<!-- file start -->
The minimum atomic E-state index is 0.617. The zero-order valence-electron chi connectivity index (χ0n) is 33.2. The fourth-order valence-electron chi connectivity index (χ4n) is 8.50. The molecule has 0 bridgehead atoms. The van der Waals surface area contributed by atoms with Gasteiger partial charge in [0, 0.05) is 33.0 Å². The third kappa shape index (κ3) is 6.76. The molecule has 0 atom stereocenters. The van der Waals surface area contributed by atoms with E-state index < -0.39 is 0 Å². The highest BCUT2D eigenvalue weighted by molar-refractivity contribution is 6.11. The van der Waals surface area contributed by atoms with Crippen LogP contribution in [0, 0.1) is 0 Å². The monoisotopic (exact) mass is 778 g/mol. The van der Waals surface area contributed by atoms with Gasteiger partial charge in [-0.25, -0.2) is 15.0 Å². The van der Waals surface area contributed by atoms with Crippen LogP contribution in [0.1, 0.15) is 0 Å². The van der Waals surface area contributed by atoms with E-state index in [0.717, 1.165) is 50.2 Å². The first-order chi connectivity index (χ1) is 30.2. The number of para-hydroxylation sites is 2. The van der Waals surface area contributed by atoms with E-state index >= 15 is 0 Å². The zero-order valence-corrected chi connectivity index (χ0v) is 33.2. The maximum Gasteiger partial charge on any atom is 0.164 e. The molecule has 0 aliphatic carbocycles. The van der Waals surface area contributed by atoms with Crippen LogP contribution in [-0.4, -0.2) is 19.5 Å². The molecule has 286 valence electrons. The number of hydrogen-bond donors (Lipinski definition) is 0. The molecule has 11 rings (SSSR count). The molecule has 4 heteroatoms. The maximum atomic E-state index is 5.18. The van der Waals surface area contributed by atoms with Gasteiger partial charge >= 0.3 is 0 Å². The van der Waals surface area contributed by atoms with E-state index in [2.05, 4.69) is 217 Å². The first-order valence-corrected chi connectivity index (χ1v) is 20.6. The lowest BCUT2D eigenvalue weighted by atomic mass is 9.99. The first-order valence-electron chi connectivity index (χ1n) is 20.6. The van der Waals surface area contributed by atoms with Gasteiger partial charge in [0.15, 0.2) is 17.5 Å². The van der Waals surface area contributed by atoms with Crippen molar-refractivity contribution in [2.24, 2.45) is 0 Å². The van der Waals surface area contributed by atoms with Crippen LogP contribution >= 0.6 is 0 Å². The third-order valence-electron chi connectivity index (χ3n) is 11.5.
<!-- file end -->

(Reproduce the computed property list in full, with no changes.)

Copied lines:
The minimum atomic E-state index is 0.617. The zero-order valence-electron chi connectivity index (χ0n) is 33.2. The fourth-order valence-electron chi connectivity index (χ4n) is 8.50. The molecule has 0 bridgehead atoms. The van der Waals surface area contributed by atoms with Gasteiger partial charge in [0, 0.05) is 33.0 Å². The third kappa shape index (κ3) is 6.76. The molecule has 0 atom stereocenters. The van der Waals surface area contributed by atoms with E-state index < -0.39 is 0 Å². The highest BCUT2D eigenvalue weighted by molar-refractivity contribution is 6.11. The van der Waals surface area contributed by atoms with Crippen LogP contribution in [0, 0.1) is 0 Å². The monoisotopic (exact) mass is 778 g/mol. The van der Waals surface area contributed by atoms with Gasteiger partial charge in [-0.25, -0.2) is 15.0 Å². The van der Waals surface area contributed by atoms with Crippen LogP contribution in [0.1, 0.15) is 0 Å². The van der Waals surface area contributed by atoms with E-state index in [0.717, 1.165) is 50.2 Å². The first-order chi connectivity index (χ1) is 30.2. The number of para-hydroxylation sites is 2. The van der Waals surface area contributed by atoms with E-state index >= 15 is 0 Å². The zero-order valence-corrected chi connectivity index (χ0v) is 33.2. The maximum Gasteiger partial charge on any atom is 0.164 e. The molecule has 0 aliphatic carbocycles. The van der Waals surface area contributed by atoms with Crippen LogP contribution in [-0.4, -0.2) is 19.5 Å². The molecule has 286 valence electrons. The number of hydrogen-bond donors (Lipinski definition) is 0. The molecule has 11 rings (SSSR count). The molecule has 4 heteroatoms. The maximum atomic E-state index is 5.18. The van der Waals surface area contributed by atoms with Gasteiger partial charge >= 0.3 is 0 Å². The van der Waals surface area contributed by atoms with E-state index in [2.05, 4.69) is 217 Å². The first-order valence-corrected chi connectivity index (χ1v) is 20.6. The lowest BCUT2D eigenvalue weighted by atomic mass is 9.99. The first-order valence-electron chi connectivity index (χ1n) is 20.6. The van der Waals surface area contributed by atoms with Gasteiger partial charge in [0.15, 0.2) is 17.5 Å². The van der Waals surface area contributed by atoms with Crippen molar-refractivity contribution in [2.24, 2.45) is 0 Å². The van der Waals surface area contributed by atoms with Crippen LogP contribution >= 0.6 is 0 Å². The third-order valence-electron chi connectivity index (χ3n) is 11.5.